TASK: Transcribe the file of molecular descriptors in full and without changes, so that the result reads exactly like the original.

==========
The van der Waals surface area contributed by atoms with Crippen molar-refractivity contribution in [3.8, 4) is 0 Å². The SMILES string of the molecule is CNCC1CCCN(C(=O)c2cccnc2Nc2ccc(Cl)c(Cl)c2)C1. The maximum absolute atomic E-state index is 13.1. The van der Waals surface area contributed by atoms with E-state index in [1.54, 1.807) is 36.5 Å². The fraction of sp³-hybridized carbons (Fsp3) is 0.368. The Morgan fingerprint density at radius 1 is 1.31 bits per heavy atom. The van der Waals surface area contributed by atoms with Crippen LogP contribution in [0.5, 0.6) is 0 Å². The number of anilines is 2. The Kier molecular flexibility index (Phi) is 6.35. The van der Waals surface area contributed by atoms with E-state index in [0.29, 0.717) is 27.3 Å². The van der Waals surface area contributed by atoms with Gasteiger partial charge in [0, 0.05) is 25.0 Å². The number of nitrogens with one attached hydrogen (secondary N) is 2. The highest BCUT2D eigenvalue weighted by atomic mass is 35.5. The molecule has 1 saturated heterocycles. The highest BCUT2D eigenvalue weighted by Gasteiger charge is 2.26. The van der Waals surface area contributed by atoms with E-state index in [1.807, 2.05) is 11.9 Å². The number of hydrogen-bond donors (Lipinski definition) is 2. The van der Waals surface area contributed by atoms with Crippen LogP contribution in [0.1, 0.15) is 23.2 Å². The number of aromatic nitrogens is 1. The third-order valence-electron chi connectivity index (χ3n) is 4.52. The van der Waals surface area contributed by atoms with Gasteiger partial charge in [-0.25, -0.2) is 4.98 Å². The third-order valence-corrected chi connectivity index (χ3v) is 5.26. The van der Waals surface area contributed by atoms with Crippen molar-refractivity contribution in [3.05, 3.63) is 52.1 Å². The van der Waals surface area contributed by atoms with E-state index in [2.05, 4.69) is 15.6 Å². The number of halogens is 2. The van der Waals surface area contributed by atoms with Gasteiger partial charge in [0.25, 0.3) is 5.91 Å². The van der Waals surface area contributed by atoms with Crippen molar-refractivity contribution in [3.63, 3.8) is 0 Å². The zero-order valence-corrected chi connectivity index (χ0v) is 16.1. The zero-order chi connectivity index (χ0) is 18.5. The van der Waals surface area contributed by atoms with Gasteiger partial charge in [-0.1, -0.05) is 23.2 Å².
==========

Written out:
The van der Waals surface area contributed by atoms with Crippen molar-refractivity contribution in [3.8, 4) is 0 Å². The SMILES string of the molecule is CNCC1CCCN(C(=O)c2cccnc2Nc2ccc(Cl)c(Cl)c2)C1. The maximum absolute atomic E-state index is 13.1. The van der Waals surface area contributed by atoms with E-state index in [1.54, 1.807) is 36.5 Å². The fraction of sp³-hybridized carbons (Fsp3) is 0.368. The Morgan fingerprint density at radius 1 is 1.31 bits per heavy atom. The van der Waals surface area contributed by atoms with Crippen LogP contribution in [0.5, 0.6) is 0 Å². The number of anilines is 2. The Kier molecular flexibility index (Phi) is 6.35. The van der Waals surface area contributed by atoms with E-state index in [0.29, 0.717) is 27.3 Å². The van der Waals surface area contributed by atoms with Gasteiger partial charge in [0, 0.05) is 25.0 Å². The number of nitrogens with one attached hydrogen (secondary N) is 2. The highest BCUT2D eigenvalue weighted by atomic mass is 35.5. The molecule has 1 saturated heterocycles. The highest BCUT2D eigenvalue weighted by Gasteiger charge is 2.26. The van der Waals surface area contributed by atoms with E-state index in [1.807, 2.05) is 11.9 Å². The number of hydrogen-bond donors (Lipinski definition) is 2. The van der Waals surface area contributed by atoms with Crippen LogP contribution in [0.1, 0.15) is 23.2 Å². The number of aromatic nitrogens is 1. The third-order valence-electron chi connectivity index (χ3n) is 4.52. The van der Waals surface area contributed by atoms with Gasteiger partial charge in [-0.25, -0.2) is 4.98 Å². The third-order valence-corrected chi connectivity index (χ3v) is 5.26. The van der Waals surface area contributed by atoms with Crippen molar-refractivity contribution in [3.05, 3.63) is 52.1 Å². The van der Waals surface area contributed by atoms with E-state index in [2.05, 4.69) is 15.6 Å². The number of halogens is 2. The van der Waals surface area contributed by atoms with Gasteiger partial charge in [0.25, 0.3) is 5.91 Å². The van der Waals surface area contributed by atoms with Crippen molar-refractivity contribution in [3.63, 3.8) is 0 Å². The zero-order valence-corrected chi connectivity index (χ0v) is 16.1. The zero-order chi connectivity index (χ0) is 18.5. The van der Waals surface area contributed by atoms with Gasteiger partial charge in [-0.1, -0.05) is 23.2 Å².